Behind on word count, alas, but these extended periods at the computer are making my legs and ankles swell up in a less than pretty fashion.
Later that afternoon, Melly heard one more knock on her door, and there was Richard again, struggling with a hefty box.
“The workmen can’t make it out here until next week to run the ductwork into this room, so here’s a window unit to keep things livable until then.”
“You didn’t have to get an air conditioner for one week!” said Melly.
“Well, it’s here now, so I hope you’ll use it,” said Richard as he cut open the box.
Melly reflected as she lay listening to the sounds of installation. Here was Richard putting in her air conditioner himself when there was so much work to be done with the harvest fast approaching, and here she was stuck in bed, doing nothing. Admittedly, she was sick, but she was on the road to recovery, and if one of her goals was to stay here at Stillwater, she needed to make sure that there was a reason for her to be there. But what could she do? Sure, she could hem a pair of trousers or alter a dress or sew couture ball gowns, but what good was that to the business of the place? Perhaps Esther was right: Melly was simply a child around the place. She didn’t pull her weight. She wasn’t useful.
Well, she’d better be ready to counter Esther’s disgust when she heard about Melly turning down Ian’s offer. She’d better have a strategy. She’d… she’d learn the sugar business! She would be Richard’s right hand woman, ready with the facts and figures and the futures and the weather report. And she’d be free, so that was pretty useful for the budget. All this would mean that she’d need to improve her imperfect — okay, non-existent — knowledge of sugar production, but that work too would prove that she was serious about her role at Stillwater. Finally she’d earn her keep and be acknowledged as a full member of the household.
Richard broke into her reverie as he was leaving to say, “By the way, I’ve told Esther that this job offer has nothing to do with her, and that she doesn’t have any say about it. If she brings it up to you, feel free to tell her to mind her own business.”
Alone, in the new and delicious cool of her transformed room, Melly wept fresh tears of gratitude and vowed that she would make sure that no one (with the exception of Esther, maybe) would have any reason to regret that she’d stayed at Stillwater.
When Malcolm came home from the school that evening, Richard met him at the door to give him an account of the day’s happenings before he could hear the angry version from Esther, the confident version from Ian, or the snuffly version from Melly. Malcolm agreed fully that there was probably no less congenial place for Melly to live than New York City, but to Richard’s surprise he thought there was a lot more merit in the suggestion than either Richard or Melly would have allowed.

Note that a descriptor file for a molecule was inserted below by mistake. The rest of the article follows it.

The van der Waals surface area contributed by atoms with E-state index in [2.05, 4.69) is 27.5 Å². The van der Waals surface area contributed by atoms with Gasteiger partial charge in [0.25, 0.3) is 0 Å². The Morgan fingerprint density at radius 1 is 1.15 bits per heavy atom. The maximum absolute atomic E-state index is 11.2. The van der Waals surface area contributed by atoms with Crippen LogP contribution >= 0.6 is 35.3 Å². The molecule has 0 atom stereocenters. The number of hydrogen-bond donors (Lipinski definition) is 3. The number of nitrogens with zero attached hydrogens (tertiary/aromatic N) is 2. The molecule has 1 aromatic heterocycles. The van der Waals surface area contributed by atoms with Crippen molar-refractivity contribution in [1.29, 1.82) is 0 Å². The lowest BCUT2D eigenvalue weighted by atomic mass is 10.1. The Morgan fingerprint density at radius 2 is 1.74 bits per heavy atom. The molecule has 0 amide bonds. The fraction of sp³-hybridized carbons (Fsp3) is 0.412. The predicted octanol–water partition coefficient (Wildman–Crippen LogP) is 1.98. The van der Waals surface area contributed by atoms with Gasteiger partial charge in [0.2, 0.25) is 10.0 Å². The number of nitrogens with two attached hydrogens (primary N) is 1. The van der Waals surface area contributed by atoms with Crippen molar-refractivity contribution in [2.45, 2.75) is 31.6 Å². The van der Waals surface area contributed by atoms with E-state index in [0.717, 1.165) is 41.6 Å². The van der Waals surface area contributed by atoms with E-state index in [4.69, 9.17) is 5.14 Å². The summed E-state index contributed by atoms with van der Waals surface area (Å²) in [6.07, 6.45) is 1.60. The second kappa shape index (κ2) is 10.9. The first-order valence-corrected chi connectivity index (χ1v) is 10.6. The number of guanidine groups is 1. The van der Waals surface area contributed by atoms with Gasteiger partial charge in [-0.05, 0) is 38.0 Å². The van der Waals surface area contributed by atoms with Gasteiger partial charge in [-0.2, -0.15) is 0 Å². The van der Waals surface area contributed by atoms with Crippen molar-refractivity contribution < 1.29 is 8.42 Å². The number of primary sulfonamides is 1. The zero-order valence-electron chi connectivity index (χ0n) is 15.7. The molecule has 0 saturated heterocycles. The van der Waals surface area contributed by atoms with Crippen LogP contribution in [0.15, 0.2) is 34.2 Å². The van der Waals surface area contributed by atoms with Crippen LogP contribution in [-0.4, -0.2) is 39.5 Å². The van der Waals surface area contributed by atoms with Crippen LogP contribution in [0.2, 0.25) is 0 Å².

“I don’t know,” he said. “It might do Melly some good to be off on her own.”
“You want her to leave?”
“No, I don’t. But she doesn’t seem to believe that she’s capable of much or that she can stand on her own two feet, and maybe that’s the result of being treated for years as the youngest and weakest here.”
“Melly is as adamant as I’ve ever seen her be about anything that she can’t do this job and that Ian is just making fun of her by making the offer.”
“Ian’s problem is that he’s too enthusiastic about any project he’s starting. He dives right in thinking that his personality is a drug and everyone he meets is an addict. You can get away with that approach with Rene, because goodness knows he’s a bit like that himself, but it’s never going to work with Melly. You can’t expect to win her over by springing your jack-in-the-box surprise plans on her. Maybe if Ian had started leading up to the idea of working in New York six months ago he would have gotten somewhere this afternoon. ”
“But she’s more than ready to go along with any Rene proposes.”
“Well, of course. She’s known him for twenty years. And maybe twenty years from now Ian will be able to bulldoze Melly into any project he likes, but not unless he can pull it back a bit now. I really can’t see her ever accepting, but if he’s so convinced that his project can’t do without her, he might do better if he could convince her that’s he’s really serious not just about this offer, but about life in general. I could step over to the cottage and mention it to him.”
Malcolm failed in the main object of his visit, which was to catch a glimpse of Alys — she didn’t come downstairs at all — but he found Ian a willing audience, ready to hear any advice about the best approach to Melly. He was all the more urgent because it was beginning to look like he would need to get back to New York sooner rather than later to start the whole process, which he explained it in great and technical detail, rolling. Malcolm, who didn’t understand half of the steps involved and was finding the suspense of Alys’s non-appearance wreaking havoc on his ability to pay attention to the account of what a sausage factory the modern cinematic process had turned into, suggested that they go over to sit and have a beer at the big house. Ian, who had his own hopes of seeing the beloved, was game.
In the family room they found Richard, Cheryl, and, to Ian’s delight, the recovering Melly. It was a peaceful scene: Richard, off in a corner, was indulging in a spy novel and every so often casting bemused glances at Melly struggling diligently to absorb the information in the latest issue of The Sweet Spot, the industry publication of American Cane. Cheryl, tucked in a recliner, was reading her bible, her lips silently moving with the rhythms of King James’s English, so familiar from her childhood. She looked up when Ian complimented the intensity of her attention.
“I’m not much of a reader,” she admitted. “I’d always rather listen to a book. I just get more out of it that way. Pugsy and I are listening now to Chicken Soup for the Doggy Soul. Sometimes I ask Melly to read to me, but she’s not feeling up to it tonight.”